Aside from being natural carbon sinks and habitat to diverse range of flora and fauna, forests also serve as watershed areas and stabilise soil fertility and contribute immensely to the economy. The country’s tourism sector depends largely on the forest cover or protected areas where 60 percent of the total foreign tourists visit every year.

According to the Economic Survey 2017/18, the contribution of the agricultural and forestry sectors to the Gross Domestic Product was estimated to be 27.6 percent in the current fiscal year 2017/18 which was 28.8 percent in the fiscal year 2016/17.

Nepal currently boasts 6.6 million hectares of forest area after decades of community and state-led afforestation efforts but the months from February to May are prone to forest fires, some of which can turn deadly and pose grave risks, according to officials.

“If we continue to neglect forest fires, our forest cover could shrink drastically within a decade,” warns Sharma. “And with it, our forest resources, wildlife and valuable herbs.”

But natural loss of wildlife habitat and biodiversity are not the only risks from forest fires, which can also kill people when wildfires spread to human settlements.

Forest fires also contribute significantly to air pollution by generating haze and smog, which have a direct effect on human health.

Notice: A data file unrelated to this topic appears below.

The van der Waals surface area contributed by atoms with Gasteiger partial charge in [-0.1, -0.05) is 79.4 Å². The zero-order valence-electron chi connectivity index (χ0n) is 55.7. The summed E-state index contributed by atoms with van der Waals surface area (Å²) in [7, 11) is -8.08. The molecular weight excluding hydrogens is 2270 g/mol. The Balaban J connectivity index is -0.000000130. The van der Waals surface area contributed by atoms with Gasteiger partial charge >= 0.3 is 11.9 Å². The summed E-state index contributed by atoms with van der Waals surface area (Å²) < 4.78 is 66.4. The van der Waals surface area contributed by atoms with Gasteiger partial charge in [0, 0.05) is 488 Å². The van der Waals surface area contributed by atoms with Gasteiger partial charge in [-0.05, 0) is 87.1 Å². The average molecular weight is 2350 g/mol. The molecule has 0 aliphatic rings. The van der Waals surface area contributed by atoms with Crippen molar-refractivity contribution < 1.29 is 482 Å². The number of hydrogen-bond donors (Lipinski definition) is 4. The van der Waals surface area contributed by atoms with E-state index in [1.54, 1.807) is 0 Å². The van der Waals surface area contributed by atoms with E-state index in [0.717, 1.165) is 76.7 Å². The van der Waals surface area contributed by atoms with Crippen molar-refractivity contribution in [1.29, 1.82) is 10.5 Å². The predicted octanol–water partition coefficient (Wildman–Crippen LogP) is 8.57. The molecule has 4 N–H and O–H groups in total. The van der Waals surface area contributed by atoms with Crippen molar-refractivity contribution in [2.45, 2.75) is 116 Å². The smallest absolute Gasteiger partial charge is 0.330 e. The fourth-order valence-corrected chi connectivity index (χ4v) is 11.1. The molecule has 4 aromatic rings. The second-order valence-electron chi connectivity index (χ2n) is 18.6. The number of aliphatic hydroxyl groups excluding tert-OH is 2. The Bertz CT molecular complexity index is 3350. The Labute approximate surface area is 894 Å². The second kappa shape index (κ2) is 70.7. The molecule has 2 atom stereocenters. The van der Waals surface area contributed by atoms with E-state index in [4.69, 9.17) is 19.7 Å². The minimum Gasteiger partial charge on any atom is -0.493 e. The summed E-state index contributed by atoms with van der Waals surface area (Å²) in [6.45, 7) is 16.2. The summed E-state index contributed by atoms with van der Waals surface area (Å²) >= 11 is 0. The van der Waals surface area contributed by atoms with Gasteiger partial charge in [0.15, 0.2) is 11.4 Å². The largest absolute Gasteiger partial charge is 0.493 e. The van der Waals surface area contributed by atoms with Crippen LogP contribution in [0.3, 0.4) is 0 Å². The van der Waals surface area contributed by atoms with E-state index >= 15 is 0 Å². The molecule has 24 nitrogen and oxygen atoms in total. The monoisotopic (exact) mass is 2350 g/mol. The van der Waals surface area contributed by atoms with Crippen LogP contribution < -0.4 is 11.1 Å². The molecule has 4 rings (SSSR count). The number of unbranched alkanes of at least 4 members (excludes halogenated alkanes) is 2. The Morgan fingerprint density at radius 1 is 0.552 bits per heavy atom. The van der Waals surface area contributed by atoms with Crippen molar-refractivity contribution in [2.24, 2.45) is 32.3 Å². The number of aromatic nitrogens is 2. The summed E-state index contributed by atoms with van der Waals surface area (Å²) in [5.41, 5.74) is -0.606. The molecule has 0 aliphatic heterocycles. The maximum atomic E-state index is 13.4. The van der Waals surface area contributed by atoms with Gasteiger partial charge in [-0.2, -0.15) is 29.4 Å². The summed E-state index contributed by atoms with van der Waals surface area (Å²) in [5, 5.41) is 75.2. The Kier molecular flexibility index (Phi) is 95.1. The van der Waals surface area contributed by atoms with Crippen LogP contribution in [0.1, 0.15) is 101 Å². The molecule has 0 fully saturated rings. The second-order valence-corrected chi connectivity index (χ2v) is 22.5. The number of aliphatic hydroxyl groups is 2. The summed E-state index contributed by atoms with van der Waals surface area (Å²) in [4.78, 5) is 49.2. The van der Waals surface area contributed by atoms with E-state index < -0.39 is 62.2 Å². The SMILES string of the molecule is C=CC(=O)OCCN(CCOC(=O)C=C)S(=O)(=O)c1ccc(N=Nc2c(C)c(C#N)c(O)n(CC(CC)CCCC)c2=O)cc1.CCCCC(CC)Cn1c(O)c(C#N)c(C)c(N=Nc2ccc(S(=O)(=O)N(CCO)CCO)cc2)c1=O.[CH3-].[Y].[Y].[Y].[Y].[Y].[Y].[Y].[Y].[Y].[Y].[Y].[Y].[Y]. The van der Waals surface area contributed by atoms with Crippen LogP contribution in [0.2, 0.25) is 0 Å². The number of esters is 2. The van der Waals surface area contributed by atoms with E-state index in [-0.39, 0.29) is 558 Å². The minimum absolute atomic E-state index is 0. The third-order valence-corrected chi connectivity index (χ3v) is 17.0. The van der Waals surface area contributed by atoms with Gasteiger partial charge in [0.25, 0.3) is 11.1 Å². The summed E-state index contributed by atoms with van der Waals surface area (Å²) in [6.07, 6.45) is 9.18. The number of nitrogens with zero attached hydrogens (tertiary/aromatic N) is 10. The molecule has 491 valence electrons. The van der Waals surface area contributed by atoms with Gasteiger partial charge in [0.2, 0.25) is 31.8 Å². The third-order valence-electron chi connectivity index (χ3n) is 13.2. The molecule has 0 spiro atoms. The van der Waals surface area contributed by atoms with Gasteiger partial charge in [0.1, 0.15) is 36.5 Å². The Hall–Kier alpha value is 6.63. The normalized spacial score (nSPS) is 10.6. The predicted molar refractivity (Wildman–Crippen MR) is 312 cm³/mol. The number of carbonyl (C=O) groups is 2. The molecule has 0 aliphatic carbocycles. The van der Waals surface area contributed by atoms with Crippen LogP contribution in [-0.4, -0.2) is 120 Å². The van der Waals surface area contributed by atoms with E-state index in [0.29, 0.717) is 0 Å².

In the lack of mitigation efforts, forest fires leave areas brazen and prone to landslides, soil erosion and flash floods but officials say there is no mechanism or a disaster preparedness plan to manage forest fires in the absence of which, the first responders are local villagers who risk their lives to protect the forests.

“Local communities are not trained to manage wildfires, which spread quickly. They also lack the equipment and safety gears but often put their lives at risk to protect the forests they have invested all their resources in,” says Sharma.

There are a total of 22,226 community forest user groups in the country, which bring together 297,871 families under the umbrella of the Federation of Community Forestry Users Nepal. When fire occurs, it is often these communities that are the first line of defence.